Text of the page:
By Logan Hullinger
INDIANA – A concerted public-private effort to dampen what Indiana University of Pennsylvania officials describe as “celebratory tendencies” among students in early spring met its match against warm dry weather for most of the IUPatty’s 2017 party weekend.
Swarms of student revelers and party tourists drawn to the day-and-night “alcohol culture on campus,” as one university administrator put it in a March 21 email, overflowed sidewalks and streets from Frat Row to Grandview Avenue in seas of shamrock-green T-shirts and go-cups.
On Grandview, four police cruisers and eight or more officers rolled up at 1:25 p.m. on Saturday to break up a party attended by roughly 250 people. Police arrested one young man as he crossed the street.
At 2:30 p.m., a party drew between 250 and 300 people to the Phi Kappa Psi fraternity house at 220 S. Seventh St. Fraternity members asked a photographer and a reporter to leave the property. No police were in the vicinity.
On Wednesday, Indiana borough police reported weekend assistance from state police, campus police, the county sheriff’s office and officers from Punxsutawney, Homer City and Blairsville. “There were no significant shifts in manpower or assignments from years past,” Indiana police Lt. Justin Schawl wrote in a March 29 email.
But police were “unusually busy” during the weekend revel, The Indiana Gazette reported. Police reported one man shot dead and three people wounded by gunfire in two Saturday morning incidents off-campus.
The bad news ran counter to coordinated efforts by university administrators, various police agencies, landlords and others to prevent the sort of mayhem that has bruised the campus’ public image over the six- or seven-year run of unsanctioned annual celebrations that have coincided with dwindling enrollments.
On March 8, for example, university President Michael A. Driscoll delivered a mid-semester speech in which he said “celebrations around St. Patrick’s Day seem to have a lower visibility online than in previous years, which may indicate that fewer out-of-towners will be coming to party,” according to The Gazette.
Other top campus officials joined the effort in the week before IUPatty’s to lobby faculty members to maintain student focus on academics and to avoid “high-risk celebration.”
Spokeswoman Michelle S. Fryling acknowledged that the university tracks social media as part of its IUPatty’s strategy.
“We monitor the IUP social-media community by following IUP-affiliated accounts and #IUP,” Fryling wrote in a March 22 email interview.
She bridled at the word “surveillance.”
“We do not follow individual students,” Fryling wrote.
She added that the name “IUPatty’s” is neither sanctioned nor acknowledged by the university.
“There is no such thing as ‘IUPatty’s’” Fryling wrote. “That implies that the university has planned some kind of event called ‘IUPatty’s.’ We do not and have not.”
In his March 8 speech, for example, Driscoll used the phrase “infamous weekends.”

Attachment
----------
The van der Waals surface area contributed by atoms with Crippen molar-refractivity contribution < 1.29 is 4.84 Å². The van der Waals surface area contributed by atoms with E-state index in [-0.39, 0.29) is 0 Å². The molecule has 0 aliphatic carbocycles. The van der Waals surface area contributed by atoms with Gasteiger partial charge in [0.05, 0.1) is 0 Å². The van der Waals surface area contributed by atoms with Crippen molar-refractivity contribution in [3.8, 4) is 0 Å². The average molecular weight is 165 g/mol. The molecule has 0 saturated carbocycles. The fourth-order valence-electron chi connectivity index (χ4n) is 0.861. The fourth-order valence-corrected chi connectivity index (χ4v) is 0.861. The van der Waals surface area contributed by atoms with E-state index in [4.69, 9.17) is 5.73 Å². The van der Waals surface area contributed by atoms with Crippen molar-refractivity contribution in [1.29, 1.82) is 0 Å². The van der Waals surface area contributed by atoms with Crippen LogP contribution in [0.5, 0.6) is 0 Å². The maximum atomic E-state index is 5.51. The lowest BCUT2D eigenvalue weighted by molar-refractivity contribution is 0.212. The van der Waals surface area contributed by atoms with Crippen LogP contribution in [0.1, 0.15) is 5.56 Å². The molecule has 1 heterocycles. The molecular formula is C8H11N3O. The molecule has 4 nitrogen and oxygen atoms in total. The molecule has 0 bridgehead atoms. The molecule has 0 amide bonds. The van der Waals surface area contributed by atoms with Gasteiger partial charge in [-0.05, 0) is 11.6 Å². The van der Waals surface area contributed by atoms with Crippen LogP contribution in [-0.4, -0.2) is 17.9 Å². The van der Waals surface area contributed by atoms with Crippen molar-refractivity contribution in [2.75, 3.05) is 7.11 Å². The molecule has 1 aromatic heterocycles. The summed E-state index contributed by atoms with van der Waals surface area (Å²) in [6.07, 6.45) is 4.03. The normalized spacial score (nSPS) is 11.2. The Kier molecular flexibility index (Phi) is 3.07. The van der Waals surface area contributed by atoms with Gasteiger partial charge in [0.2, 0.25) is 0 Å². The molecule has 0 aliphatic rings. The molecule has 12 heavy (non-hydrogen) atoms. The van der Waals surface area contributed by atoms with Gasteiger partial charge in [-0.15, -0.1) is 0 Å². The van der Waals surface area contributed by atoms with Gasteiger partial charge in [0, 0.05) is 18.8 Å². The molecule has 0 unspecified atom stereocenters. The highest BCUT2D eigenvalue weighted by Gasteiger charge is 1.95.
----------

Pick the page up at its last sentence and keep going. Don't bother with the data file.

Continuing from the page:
A March 2 email from IUP Provost and Vice President for Academic Affairs Timothy S. Moerland and IUP faculty union President Nadene A. L’Amoreaux urged professors to resist any urge to give students “a break” for upcoming “celebratory tendencies.”
“If this pressure visits you, we both ask that you consider this an opportunity to reaffirm that IUP’s primary mission is academics,” the joint email read.
L’Amoreaux elaborated in a March 22 email in which she echoed administrators’ desire to protect the university’s reputation.
“I hope students are responsible to themselves, each other and to their community,” she said. “When things get out of hand and people are hurt or property is damaged, those images and impressions hurt all of us.”
THE BUSINESS COMMUNITY enlisted in the party-pooping effort, as well.
Oak Grove Realty, a local agency that rents to university students, emailed an “IUP Patty notice” on Wednesday that warned tenants that police would be present in “full force” at house parties.
A letter attached to the email said agency employees would perform “random/multiple inspections Friday through Monday, as well as throughout the following week if necessary.” The letter added that the agency was permitted to “enter the property immediately without any notice.”
On March 21, Rick Byerly and Dick Clawson, co-chairs of the Indiana Landlord Association, emailed the group’s members with a similar appeal.
“Landlords, please remember that just because there will be extra Police presence that doesn’t relieve us from our duties as a Landlord or Owner,” the message concluded.
ONE LOCAL BUSINESS owner welcomed the weekend celebration. Tim McQuaid, owner of the Philadelphia Street bar and restaurant The Coney, underscored the financial benefits of the festivities.
“A lot of people see the negatives, but not the positives, like the business it draws in,” McQuaid said in a March 22 interview at his restaurant.
McQuaid added that the layers of police forces deployed for IUPatty’s every year “goes a little overboard.”
This story was updated at 8:25 a.m., March 29.
Logan R. Hullinger, junior journalism major at Indiana University of Pennsylvania from Clarion, is a staff reporter for The HawkEye. He may be contacted at L.R.Hullinger@iup.edu
Ethan C. Brogan, a senior journalism major from Pittsburgh, contributed drone and 360-degree video. He can be reached at E.C.Brogan@iup.edu
Cody S. Minich, a sophomore journalism major from Ford City, contributed reporting. He can be reached at firstname.lastname@example.org